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Re: Four Wheel Drive SUV popula



I've bitten my tongue till now as well.  The discussion is a little off 
the usual P2TECH path but it's interesting and touches on some 
economic/market and policy issues that are fundamental to P2 and 
environmental policy.

The most recent post asked if there is are subsidies to motor fuels. The 
answer is yes.  However alternative fuels are also subsidized and many 
social benefits accrue to having widely available personal vehicles.  
Some readings on this include:
R. Repetto, et al. "Green Fees: How a Tax Shift Can Work for the 
Environment and the Economy" (Washington, DC: World Resources Institute, 
1992), and
U.S. Congress, Office of Technology Assessment, "Saving Energy in U.S. 
Transportation," (Washington, DC: US GPO, July 1994)  [Full text avail at 
http://www.wws.princeton.edu/~ota/]

As far as driving subsidies are concerned, consider--
1) Infrastructure: contrary to popular belief, in most states, fuel 
taxes, tolls, registration fees do not come close to covering the costs 
of road construction, maintenance, policing.

2)  Energy security:  significant military capability and deployment 
expenses are associated with keeping Persian Gulf oil available--over 
half of U.S. oil use is for transportation (largely cars and 
trucks)--these costs are not reflected in pump price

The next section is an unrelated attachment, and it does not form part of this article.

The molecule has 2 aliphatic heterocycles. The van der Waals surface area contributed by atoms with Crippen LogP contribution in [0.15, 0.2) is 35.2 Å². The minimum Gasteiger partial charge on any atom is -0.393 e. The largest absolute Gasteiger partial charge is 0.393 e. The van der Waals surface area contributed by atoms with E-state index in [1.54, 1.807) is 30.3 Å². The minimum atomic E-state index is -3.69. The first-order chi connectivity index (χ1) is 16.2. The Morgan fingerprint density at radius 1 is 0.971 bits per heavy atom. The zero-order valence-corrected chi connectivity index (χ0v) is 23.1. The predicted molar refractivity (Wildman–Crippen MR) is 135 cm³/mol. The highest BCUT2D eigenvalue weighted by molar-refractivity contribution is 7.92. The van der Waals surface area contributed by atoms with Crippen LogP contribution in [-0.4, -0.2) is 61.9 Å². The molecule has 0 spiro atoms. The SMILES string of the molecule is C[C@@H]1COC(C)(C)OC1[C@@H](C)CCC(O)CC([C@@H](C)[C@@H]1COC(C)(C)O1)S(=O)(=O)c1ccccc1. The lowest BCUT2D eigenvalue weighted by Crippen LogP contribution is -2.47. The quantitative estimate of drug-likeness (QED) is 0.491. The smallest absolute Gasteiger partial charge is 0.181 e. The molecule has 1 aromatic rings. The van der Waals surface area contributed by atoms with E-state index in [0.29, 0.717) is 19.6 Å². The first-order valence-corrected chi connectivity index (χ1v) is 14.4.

3) Environmental and health costs: vehicles are the major contributor of 
smog in most U.S. ozone non-attainment areas; high smog incidences are 
associated with asthmatic attacks and other pulmonary problems and, I've 
heard, increased mortality among older pulmonary patients (don't quote 
me--please check the data).  Motor vehicle use contributes to problems 
ranging from oil spills, criteria air pollutants, and greenhouse gas 
emissions to noisy neighborhoods, polluted stormwater, and disruption of 
lands that are paved.  These costs are notoriously hard to monetize but 
they are real.   While fuel prices reflect some costs of oil spill 
clean-up they hardly approach the other environmental problems at all.

3)  Congestion:  drivers bear much of the cost themselves, however there 
are externalities of lost productivity and increased probablity of 
accidents (although fatal accident rates have been creeping downward 
generally).

4) Fiscal subsidies:  free parking at the workplace is a tax-free perk 
that is quite valuable in major urban areas; however employer subsidies 
of employee mass transit fares are taxable as income if they exceed a 
certain level. (The tax free level was $21 a month a few years ago, 
though this may have changed--I was glad to get $21 a month from my 
employer toward my over $100/mo. transit fares but my driving colleagues 
got on the order of $140 to 200 a month in free parking based on local 
market rates for parking. ) 

I may have missed a few subsidies and "negative externalities."   There 
are also certainly great benefits to widely available personal 
transportation and driving rates increase globally even where gasoline is 
expense by U.S. standards, but motor fuels really are cheap and 
subsidized here in the United States.  

Before I get off the soapbox, if people feel safer in bigger vehicles and 
the average vehicle in the nation's fleet gets bigger then will we have 
an "arms race" and all end up in HUMVEES?  The (presumed) increased 
safety of bigger vehicles comes at the expense of injuries and fatalities 
of people in smaller vehicles--Amory Lovins, trained in physics, once 
said "Safety is conserved."

Regards,

Rodney Sobin
sobin@ctc.com